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iWatch leader stresses vigilance in combating city's criminal elements

In a presentation to the Sunnyside City Council last night, block watch leader James Stevens, a local dentist, talked about the important role of block watch groups.

He said, "Our block watches were formed to preserve our neighborhoods."

Stevens told the council neighbors looking out for one another help prevent crime.

"We need to have a safe place to live," he said, stating the citizens have a responsibility to each other and their neighbors to ensure safety.

Stevens credited the Sunnyside police officers and local block watch groups for a reduction in crime from 2010 to 2011.

He said, "The criminal element hasn't gone away...it's gone underground."

For that reason, said Stevens, it is more important that those living in Sunnyside are on the lookout for anything that might be construed as unusual activity.

A concern that has been overlooked, he said, is gangs in the schools.

Stevens admitted to not being entirely knowledgeable on the matter, but said he has become more interested in how block watch groups can be proactive and learn more about gangs in the schools.

He also said the citizens "need to question expenses, and examine the issues without mudslinging."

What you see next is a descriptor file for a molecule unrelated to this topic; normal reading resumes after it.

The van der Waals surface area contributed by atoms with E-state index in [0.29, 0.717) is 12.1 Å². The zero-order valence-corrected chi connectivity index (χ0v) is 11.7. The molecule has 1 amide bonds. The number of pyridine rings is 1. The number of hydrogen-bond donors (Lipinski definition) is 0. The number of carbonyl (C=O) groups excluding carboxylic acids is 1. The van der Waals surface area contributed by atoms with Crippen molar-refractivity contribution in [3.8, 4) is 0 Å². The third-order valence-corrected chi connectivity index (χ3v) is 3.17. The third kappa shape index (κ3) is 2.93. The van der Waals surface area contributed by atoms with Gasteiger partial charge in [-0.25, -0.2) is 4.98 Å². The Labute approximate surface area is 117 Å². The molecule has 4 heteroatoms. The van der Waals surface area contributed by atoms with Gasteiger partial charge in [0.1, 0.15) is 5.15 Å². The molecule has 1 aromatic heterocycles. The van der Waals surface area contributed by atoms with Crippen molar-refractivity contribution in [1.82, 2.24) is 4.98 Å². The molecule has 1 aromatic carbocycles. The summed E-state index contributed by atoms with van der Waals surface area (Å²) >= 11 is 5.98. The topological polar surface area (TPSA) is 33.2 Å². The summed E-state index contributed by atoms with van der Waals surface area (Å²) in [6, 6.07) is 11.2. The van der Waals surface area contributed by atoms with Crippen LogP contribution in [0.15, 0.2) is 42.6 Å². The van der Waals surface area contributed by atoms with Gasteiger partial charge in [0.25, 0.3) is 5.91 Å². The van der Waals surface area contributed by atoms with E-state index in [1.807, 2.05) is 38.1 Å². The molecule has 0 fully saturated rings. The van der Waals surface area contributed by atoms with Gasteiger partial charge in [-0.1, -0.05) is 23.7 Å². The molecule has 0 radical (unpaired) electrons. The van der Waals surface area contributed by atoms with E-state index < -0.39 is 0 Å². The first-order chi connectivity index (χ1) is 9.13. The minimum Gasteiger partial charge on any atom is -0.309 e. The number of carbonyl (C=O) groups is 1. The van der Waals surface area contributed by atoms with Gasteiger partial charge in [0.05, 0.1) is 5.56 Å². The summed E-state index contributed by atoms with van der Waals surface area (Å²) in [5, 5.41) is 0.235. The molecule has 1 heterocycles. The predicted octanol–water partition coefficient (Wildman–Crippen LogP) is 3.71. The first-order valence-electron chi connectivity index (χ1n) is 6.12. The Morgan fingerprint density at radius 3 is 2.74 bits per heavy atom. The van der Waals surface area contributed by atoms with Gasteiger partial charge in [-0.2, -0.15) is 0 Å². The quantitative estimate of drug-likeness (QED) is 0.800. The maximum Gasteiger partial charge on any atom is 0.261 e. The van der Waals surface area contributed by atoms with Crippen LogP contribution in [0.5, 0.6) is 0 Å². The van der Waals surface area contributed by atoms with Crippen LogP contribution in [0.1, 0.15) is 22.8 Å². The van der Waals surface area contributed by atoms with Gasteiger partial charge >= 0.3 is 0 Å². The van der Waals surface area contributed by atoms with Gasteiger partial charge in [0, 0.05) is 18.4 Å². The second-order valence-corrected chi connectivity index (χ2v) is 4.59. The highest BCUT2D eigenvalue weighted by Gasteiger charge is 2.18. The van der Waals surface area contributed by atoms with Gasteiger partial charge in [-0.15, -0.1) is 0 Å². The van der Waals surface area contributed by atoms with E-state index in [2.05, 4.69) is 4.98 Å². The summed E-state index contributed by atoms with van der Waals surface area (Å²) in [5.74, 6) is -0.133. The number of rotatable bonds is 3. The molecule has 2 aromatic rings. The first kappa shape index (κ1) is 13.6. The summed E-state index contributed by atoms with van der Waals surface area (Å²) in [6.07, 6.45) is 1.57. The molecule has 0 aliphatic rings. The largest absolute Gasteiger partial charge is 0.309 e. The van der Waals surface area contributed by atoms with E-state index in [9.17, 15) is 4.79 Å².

Stevens said block watch groups can be proactive in such a way and the city council can address the needs of the city by being responsible to the citizens.

Being informed, he said, is the first step of responsibility. To that note, he said he feels the citizens are underserved regarding the information they are provided.

Stevens said, "I am concerned that our only media source is the Daily Sun News."

He accused the local newspaper of "assailing" freshman Councilman Jason Raines in an article that detailed Raines questioning legal fee costs incurred by the city.

Deputy Mayor Don Vlieger informed Stevens he was off-subject on the matter of block watch groups and asked him to get back on task.

Stevens argued the media and source of information regarding city matters is a concern of block watch groups.

"There are many issues and council members shouldn't be attacked fallaciously," said Stevens.

He said the local media has a responsibility to support the efforts of the police department and city council. By doing so, he believes, the citizens would be provided accurate information and would be more willing to also support the council and police.

Stevens, in an attempt to make his point, said the question regarding police overtime pay should be examined, but he believes the newspaper hasn't shown proper support of the police.

He claimed there are 150 members of his iWatch block watch group and said he was speaking about the concerns of the group.

Stevens said the group feels the city needs its support, but the city could further improve neighborhoods with a full-time animal control officer and an additional code enforcement officer.

He said improving the neighborhoods involves citizens, police and council members working together.

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